Wednesday, February 26, 2003

kwfu: ['cfproperty','cfc']

A long time ago I promised to put some more info in my blog about CFCs. Well, now I'm coming good on that promise.

You may be wondering exactly what use the <cfproperty> tag is. Well, there are at least 2 uses for it. I was intending to put them both into this post, but I got a bit overexuberant with the examples, so I'll split it into 2 blog posts.

1. Providing static data for component instances


When you create a component instance, you can use the getMetaData() function to retrieve all the data that is defined in the <cfproperty> tag. You also get information about the attributes in the <cfcomponent> and <cffunction> tags, but I digress. As an example:

Say you have employee.cfc that contains employee information.

<cfcomponent displayname="employee">
<cfproperty name="minage" type="numeric" value="18">
<cfproperty name="maxage" type="numeric" value="65">

<cffunction name="getEmployee" access="public">
<!--- Code to get employee info goes here --->
</cffunction>

<!--- More methods go here --->

</cfcomponent>

You can create an instance of this component as follows:

<cfscript>
emp = createObject('component','employee');
</cfscript>

You can then retrieve and view the data defined in the cfproperty tags like this:

<cfdump var="#getMetaData(emp)#">

If you look at the output from the <cfdump> tag, you will notice that it contains all the attributes of all the <cfcomponent>, ;<cfproperty> and <cffunction> tags in the component. This is true even if you define your own attributes in those tags. This can be particularly useful for defining information about how component instances and properties of those instances should be treated. You could, for example, create an editHandler attribute for the <cfcomponent> tag that defined what file should be used to edit instances of that component. You might also use this to determine default values for the properties of your component instance. The <cfproperty> tag will not create the properties for you, but you can use the metadata to initialize them yourself.

Something like this:

<cfcomponent displayname="employee">
<cfproperty name="minage" type="numeric" value="18">
<cfproperty name="maxage" type="numeric" value="65">

<cfscript>
init();
</cfscript>

<cffunction name="init" access="private">
<cfset md = getMetaData(this)>
<cfloop from="1" to="#arrayLen(md.properties)#" index="i">
<cfset this[md.properties[i].name] = md.properties[i].value>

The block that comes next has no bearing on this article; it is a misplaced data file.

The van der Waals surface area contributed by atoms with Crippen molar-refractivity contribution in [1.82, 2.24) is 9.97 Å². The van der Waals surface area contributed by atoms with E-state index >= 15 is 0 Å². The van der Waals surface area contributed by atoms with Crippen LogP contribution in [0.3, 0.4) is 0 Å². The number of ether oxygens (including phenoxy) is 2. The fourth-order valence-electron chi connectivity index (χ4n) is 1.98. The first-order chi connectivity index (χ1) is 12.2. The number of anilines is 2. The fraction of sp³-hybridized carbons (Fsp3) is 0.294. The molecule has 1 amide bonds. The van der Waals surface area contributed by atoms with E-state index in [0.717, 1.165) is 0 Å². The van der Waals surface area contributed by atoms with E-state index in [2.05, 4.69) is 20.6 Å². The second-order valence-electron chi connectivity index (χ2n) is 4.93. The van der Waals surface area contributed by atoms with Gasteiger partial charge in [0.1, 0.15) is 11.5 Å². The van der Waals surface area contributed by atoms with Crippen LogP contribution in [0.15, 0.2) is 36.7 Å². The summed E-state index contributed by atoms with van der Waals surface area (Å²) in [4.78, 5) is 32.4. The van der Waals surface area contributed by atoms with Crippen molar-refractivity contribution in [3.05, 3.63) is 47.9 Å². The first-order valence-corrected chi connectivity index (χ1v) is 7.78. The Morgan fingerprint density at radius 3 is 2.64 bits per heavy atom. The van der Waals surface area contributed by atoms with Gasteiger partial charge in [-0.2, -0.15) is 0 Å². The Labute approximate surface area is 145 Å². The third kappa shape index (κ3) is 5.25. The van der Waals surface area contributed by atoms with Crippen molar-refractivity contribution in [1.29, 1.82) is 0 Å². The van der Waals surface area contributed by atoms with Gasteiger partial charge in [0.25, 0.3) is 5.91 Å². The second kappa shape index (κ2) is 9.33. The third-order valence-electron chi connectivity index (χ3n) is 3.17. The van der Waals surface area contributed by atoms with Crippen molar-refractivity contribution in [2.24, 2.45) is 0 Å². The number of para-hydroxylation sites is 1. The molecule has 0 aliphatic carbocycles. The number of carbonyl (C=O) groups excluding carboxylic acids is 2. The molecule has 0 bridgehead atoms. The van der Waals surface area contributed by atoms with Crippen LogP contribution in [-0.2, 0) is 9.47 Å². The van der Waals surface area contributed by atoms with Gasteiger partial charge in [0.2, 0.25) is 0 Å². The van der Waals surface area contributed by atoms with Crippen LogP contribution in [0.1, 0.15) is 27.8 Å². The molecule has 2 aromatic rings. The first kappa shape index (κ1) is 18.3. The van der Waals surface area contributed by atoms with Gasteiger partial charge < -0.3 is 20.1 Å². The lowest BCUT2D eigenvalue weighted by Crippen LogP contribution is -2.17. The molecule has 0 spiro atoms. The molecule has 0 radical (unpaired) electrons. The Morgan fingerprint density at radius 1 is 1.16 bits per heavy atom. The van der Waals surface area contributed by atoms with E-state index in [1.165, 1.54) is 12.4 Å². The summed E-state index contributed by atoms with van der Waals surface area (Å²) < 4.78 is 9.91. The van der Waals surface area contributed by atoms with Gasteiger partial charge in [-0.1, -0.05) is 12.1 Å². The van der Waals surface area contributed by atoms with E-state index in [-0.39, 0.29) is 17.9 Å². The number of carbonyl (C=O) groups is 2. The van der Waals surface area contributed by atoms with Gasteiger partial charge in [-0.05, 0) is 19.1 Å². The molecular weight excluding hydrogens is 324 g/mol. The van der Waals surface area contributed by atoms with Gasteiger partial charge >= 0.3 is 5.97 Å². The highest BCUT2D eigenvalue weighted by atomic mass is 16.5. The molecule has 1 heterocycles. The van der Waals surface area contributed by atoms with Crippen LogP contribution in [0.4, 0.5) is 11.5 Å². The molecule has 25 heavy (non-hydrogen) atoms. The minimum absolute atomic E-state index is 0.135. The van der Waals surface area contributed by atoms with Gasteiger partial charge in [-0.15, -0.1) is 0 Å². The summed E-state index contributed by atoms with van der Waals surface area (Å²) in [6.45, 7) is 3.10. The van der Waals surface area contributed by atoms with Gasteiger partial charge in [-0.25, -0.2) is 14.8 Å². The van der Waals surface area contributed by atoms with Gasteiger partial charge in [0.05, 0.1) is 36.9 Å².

</cfloop>
</cffunction>

<!--- More methods go here --->

</cfcomponent>

The following code will allow you to see how this works:

<cfscript>
emp = createObject('component','employee');
</cfscript>
<cfdump var="#emp#">

This is a pretty useful feature, but you need to be careful about the time that getMetaData() can take to return data in complex component hierarchies. You should also be aware that you could quite easily do this instead:

<cfcomponent displayname="employee">

<cfscript>
init();
</cfscript>

<cffunction name="init" access="private">
<cfset md = getMetaData(this)>
<cfset this.minage = 18>
<cfset this.maxage = 65>
</cffunction>

<!--- More methods go here --->

</cfcomponent>

The downside of this way of doing things is that when you use the component browser you will not see what the default values will be in the documentation code.

Hopefully all that made sense, next time <cfproperty> and webservices.

Spike

Sunday, February 23, 2003

kwfu: ['travelling']

Well, it's been a long time since my last post and a lot of things have happened in that time...

I've left my job in the Netherlands, been ski-ing in the French Alps for Christmas and New Year, spent a few weeks travelling across Canada, and got to Australia in time to speak at MXDU in Sydney on 19th and 20th of February. The conference was great and many thanks go out to the speakers and organizers who made it as good as it was. Special thanks to Geoff Bowers and the team from Daemon who had all the speakers over for a good ole aussie barbie on Friday night.

I'm planning on hanging around in Australia for a few months before moving on to Asia for a while. After that, who knows, but it might well involve getting in touch with the Australian authorities for a slightly more permanent visa.

Spike